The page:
“When you’re a boy, you can wear a uniform
When you’re a boy, other boys check you out”
– David Bowie, Boys Keep Swinging
There came a point in my teenage years when, without wishing to sound too self-indulgently maudlin, I reached breaking point with my general cynicism, ennui and discomfort. I wasn’t a bit fan of my high school; it was very small-c conservative, old fashioned, stuffy, and homogenous with respect to the interests and backgrounds of my peers, or so it felt at the time anyway. It was easy for me to feel like a bit of a black sheep compared to my white, middle class and straight peers whom I often found it difficult to find common ground with, and as teenagers often do, I ended up feeling rather confused and insecure as a result of not having much ability to identify with a type of ‘femininity’ which I could see around me.
What such a breaking point resulted in, beyond just multiple trips to the school nurse’s office and concerned notes from my teachers, was an epiphany: if I couldn’t (or rather, wouldn’t) assimilate into the world around me, then I would make it my prerogative to stand out and create my own space through which I could explore my gender and general identity. I had to become a drag queen and realise gender as quite literally a performance.
The inspiration for such a creation came from many places, as to quote Oscar Wilde “talent borrows, genius steals” (I belong to the former). However, by far the most important catalyst was Quentin Crisp, and specifically a viewing the 1975 biopic The Naked Civil Servant about his life as homosexual man in the first half of 20th century England. The blueprint was set, and thus all was left was for me to fashion myself into this world.
I had to become a drag queen and realise gender as quite literally a performance.
On a train back from a school widening-participation trip to Oxford University I decided to write up my first monologue script. I’m not totally sure why it was at that specific time when I decided to take up comedy writing for the first time, but I think it was a mixture of intense boredom and a belief that I wasn’t going to get into university and thus needed a back-up plan (yes, I am aware of the irony in retrospect). After a few trial runs to whatever motley crew I could muster up in my form room, I decided to take it to a wider audience.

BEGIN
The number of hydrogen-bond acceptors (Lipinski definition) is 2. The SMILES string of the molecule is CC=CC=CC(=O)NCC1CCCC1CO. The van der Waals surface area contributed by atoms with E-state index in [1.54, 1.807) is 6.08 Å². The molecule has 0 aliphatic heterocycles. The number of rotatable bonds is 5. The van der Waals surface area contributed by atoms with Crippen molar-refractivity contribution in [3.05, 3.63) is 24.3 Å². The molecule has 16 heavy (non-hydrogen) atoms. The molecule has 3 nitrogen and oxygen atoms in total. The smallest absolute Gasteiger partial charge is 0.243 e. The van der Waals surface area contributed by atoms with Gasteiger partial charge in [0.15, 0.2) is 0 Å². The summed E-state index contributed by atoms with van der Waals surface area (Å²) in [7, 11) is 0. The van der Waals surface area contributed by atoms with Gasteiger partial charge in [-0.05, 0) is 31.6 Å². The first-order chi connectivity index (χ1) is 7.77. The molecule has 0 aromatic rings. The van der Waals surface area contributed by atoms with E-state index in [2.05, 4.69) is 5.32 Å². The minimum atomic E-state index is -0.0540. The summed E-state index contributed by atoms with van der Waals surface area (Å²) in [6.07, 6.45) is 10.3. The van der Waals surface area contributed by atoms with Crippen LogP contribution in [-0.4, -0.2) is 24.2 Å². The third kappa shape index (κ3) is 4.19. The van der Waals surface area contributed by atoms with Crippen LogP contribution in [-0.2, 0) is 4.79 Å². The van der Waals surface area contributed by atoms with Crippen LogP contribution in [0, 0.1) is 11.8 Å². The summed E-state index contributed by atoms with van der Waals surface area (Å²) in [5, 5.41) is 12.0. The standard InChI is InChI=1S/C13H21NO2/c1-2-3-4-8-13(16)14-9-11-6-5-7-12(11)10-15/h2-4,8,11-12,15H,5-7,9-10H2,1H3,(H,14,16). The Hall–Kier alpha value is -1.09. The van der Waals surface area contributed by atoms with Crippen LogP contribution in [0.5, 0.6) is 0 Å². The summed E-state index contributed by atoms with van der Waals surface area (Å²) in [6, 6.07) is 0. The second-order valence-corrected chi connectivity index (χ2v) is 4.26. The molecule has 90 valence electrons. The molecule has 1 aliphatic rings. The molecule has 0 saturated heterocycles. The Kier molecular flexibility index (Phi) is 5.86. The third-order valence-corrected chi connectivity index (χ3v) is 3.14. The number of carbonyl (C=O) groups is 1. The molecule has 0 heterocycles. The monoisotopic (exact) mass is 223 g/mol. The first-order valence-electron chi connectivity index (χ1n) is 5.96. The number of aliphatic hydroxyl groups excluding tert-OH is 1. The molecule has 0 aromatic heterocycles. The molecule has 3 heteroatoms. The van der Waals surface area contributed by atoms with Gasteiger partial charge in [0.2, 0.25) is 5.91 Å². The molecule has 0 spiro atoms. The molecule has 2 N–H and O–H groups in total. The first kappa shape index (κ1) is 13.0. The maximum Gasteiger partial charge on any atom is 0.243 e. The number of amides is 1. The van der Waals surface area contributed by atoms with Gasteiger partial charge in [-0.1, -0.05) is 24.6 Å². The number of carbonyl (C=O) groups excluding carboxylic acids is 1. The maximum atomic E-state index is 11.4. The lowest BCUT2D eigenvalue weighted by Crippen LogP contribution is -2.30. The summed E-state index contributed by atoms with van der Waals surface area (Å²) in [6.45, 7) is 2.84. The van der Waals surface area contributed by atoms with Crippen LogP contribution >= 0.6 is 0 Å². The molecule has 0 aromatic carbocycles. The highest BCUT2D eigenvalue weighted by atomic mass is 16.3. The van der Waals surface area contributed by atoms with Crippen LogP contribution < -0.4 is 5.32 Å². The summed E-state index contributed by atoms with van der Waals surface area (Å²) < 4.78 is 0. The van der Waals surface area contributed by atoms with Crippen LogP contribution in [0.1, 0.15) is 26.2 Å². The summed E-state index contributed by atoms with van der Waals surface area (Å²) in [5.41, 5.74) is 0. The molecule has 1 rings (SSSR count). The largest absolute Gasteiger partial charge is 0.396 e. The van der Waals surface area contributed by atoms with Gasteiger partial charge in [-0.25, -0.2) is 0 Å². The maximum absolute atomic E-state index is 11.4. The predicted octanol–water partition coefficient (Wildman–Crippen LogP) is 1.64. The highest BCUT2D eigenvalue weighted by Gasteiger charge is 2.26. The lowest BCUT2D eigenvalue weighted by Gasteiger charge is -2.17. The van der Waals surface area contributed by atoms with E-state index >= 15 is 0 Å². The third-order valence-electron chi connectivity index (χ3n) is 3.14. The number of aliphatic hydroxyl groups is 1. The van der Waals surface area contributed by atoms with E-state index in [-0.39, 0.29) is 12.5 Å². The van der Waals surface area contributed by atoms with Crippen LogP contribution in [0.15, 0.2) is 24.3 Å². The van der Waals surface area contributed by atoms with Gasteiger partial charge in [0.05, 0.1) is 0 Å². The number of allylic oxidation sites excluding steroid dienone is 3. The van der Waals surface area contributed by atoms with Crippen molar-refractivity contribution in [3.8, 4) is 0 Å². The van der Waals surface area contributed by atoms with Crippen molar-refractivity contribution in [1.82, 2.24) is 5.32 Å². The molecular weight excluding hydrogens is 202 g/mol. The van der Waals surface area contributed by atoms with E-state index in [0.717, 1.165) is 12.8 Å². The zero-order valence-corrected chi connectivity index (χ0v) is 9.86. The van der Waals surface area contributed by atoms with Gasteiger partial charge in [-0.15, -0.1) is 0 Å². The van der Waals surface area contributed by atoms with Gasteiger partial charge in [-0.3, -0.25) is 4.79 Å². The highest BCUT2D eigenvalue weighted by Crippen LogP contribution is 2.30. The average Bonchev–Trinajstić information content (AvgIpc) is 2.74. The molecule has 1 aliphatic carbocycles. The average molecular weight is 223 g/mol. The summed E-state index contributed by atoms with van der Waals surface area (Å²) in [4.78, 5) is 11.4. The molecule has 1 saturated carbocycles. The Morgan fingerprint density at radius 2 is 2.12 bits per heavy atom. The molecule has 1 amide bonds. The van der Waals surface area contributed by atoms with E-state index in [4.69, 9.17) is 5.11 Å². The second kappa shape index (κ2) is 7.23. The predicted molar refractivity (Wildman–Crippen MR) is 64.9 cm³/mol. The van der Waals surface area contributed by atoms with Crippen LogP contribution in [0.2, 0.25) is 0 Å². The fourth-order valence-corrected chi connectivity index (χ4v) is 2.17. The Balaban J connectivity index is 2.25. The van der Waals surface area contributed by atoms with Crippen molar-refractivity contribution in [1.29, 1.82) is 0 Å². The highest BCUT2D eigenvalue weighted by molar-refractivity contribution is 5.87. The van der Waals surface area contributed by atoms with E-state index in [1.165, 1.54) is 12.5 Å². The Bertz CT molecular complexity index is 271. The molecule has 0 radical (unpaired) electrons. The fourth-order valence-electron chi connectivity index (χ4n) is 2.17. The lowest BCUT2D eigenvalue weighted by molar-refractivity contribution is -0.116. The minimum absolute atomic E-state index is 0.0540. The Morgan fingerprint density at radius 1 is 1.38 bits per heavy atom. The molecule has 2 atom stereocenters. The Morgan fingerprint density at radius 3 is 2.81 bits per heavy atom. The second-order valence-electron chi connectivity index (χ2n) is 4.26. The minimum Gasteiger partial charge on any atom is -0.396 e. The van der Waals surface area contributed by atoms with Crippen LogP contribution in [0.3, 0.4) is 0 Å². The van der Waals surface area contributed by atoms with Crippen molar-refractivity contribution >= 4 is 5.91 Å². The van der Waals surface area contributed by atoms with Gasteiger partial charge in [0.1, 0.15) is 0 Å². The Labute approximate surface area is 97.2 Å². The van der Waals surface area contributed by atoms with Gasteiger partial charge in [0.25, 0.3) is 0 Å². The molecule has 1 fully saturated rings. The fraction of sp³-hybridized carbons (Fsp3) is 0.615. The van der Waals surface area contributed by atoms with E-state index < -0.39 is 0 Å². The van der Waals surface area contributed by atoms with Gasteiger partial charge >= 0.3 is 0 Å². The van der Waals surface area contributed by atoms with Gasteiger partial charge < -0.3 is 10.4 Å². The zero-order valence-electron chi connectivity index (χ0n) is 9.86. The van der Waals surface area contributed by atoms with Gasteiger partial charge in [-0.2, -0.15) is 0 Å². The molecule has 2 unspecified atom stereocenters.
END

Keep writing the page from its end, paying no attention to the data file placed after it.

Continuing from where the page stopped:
Decked out in charity shop pearls, a borrowed uniform blazer from the boys’ side of the school and a wig snatched from the school Drama department, I assumed the role of a camp, homosexual teenage boy from Ramsbottom (chosen for the name, not due some deep spiritual connection to Bury) and recalled my imaginary week in the life and its various anecdotes. At the end of it, one of my classmates stared at me and asked, “so are you a lesbian or a transvestite?”. I took this is a sign that I had penetrated the psyche of the masses.
By being evidently not myself I could paradoxically be my best, most interesting self through the safety of this mask.
Another development soon came when, whilst waiting for the train with my friend at Manchester Victoria station, I decided to do a performance to pass the time. Her response was to reassure me that she “knew a lot of lesbians in Wigan” who would love my performance. However, that would sadly prove to be the peak of my dizzying heights of success; the thought of becoming a star of the working men’s clubs in Lancashire clearly proved far too much for me to handle, and I quietly decided to retire the character.
Do I have any plans to bring my persona back? I doubt it. It was a product of a time when I didn’t feel sure of myself at all and needed an outlet where I could express myself. Now that I’m older I feel more confident to express myself in other ways, like through writing articles for student papers which hardly anyone will read.